Angela Merkel’s CDU met in Essen on Wednesday for the second day of their party conference. On Tuesday party members re-elected the Chancellor in as their leader for the eighth time.
At the vote was Günter-Helge Strickstrack, one of the co-founders of the party. When he helped set up the party just after the Second World War, Merkel hadn’t been born yet.
He has now attended all 29 party conferences and lived through seven party leaders.
Merkel can take heart though – she comes second in the nonagenarian’s list.
“I wouldn’t compare her to Adenauer, but I think she is better than [Helmut] Kohl,” he told DPA on Wednesday.
Kohl is the longest-serving Chancellor in modern German history, having governed the country from 1982 to 1998. He also led the CDU for a quarter century.
He was the force behind German reunification in 1990 and, along with French President Francois Mitterrand, created the European Union through the 1992 Treaty of Maastricht.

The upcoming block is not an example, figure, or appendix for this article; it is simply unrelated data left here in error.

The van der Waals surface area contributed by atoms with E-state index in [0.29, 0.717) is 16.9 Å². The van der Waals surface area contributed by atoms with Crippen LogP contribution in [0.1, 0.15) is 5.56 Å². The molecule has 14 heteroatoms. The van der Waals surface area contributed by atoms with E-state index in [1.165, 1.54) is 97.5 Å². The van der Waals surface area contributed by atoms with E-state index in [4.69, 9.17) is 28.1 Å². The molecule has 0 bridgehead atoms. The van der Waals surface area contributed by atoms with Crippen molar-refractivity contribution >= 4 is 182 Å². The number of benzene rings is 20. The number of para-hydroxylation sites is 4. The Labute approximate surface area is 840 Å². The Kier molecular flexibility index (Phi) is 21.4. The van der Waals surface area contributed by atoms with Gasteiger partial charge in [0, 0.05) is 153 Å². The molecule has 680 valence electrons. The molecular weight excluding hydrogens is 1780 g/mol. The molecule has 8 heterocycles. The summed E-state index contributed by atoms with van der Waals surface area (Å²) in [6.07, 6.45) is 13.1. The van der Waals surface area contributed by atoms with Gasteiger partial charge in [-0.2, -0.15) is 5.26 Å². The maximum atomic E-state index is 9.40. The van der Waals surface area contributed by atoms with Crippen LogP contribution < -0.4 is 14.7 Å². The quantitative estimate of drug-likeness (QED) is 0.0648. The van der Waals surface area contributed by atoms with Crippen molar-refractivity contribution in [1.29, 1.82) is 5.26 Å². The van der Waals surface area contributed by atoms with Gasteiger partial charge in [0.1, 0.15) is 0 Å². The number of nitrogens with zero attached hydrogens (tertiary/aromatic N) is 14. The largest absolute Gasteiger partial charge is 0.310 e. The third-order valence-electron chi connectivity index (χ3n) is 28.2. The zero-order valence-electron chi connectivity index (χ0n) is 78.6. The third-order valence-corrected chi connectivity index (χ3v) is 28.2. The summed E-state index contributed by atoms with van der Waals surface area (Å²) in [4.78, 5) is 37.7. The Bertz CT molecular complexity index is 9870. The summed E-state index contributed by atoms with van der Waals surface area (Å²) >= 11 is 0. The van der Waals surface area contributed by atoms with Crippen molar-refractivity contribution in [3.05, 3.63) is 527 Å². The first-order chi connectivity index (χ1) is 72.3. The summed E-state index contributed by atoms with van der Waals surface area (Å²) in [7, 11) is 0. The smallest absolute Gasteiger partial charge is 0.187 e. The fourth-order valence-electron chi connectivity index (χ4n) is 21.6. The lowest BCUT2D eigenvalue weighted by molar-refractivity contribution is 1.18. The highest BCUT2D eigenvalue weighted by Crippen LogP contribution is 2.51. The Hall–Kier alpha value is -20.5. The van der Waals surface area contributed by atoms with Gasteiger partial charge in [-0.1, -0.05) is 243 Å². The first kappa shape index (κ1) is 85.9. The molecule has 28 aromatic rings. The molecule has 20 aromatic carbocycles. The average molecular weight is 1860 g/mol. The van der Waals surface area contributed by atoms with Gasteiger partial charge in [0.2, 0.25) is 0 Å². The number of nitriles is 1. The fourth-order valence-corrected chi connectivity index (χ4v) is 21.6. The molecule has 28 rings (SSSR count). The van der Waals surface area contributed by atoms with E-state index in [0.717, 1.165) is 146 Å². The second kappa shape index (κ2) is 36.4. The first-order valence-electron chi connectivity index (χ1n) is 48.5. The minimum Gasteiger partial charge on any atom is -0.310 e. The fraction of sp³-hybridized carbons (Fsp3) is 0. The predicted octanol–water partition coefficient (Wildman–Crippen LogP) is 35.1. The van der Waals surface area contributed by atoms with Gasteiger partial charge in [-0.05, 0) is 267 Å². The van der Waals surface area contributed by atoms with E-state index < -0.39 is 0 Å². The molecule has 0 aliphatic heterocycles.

But Strickstrack takes issue with the gruff Kohl’s personal style, and particularly his treatment of Merkel, whom he referred to as mein Mädchen (my girl), despite her being a minister in his cabinet.
“Adenauer wouldn’t have called her ‘my girl’, that wasn’t his style,” Strickstrack says.
He also has no doubt that Merkel will still be Chancellor after the autumn elections.
“I think we’ll win 34 or 35 percent of the vote – that’d be enough.”
He believes the CDU will join again in a coalition with the Social Democrats (SPD), their current partner, but he says he’d have nothing against a pact with the Greens.
And how has the party changed in the 66 years since it was founded?
“I don’t think there is a big difference. The CDU has always stayed very stable.”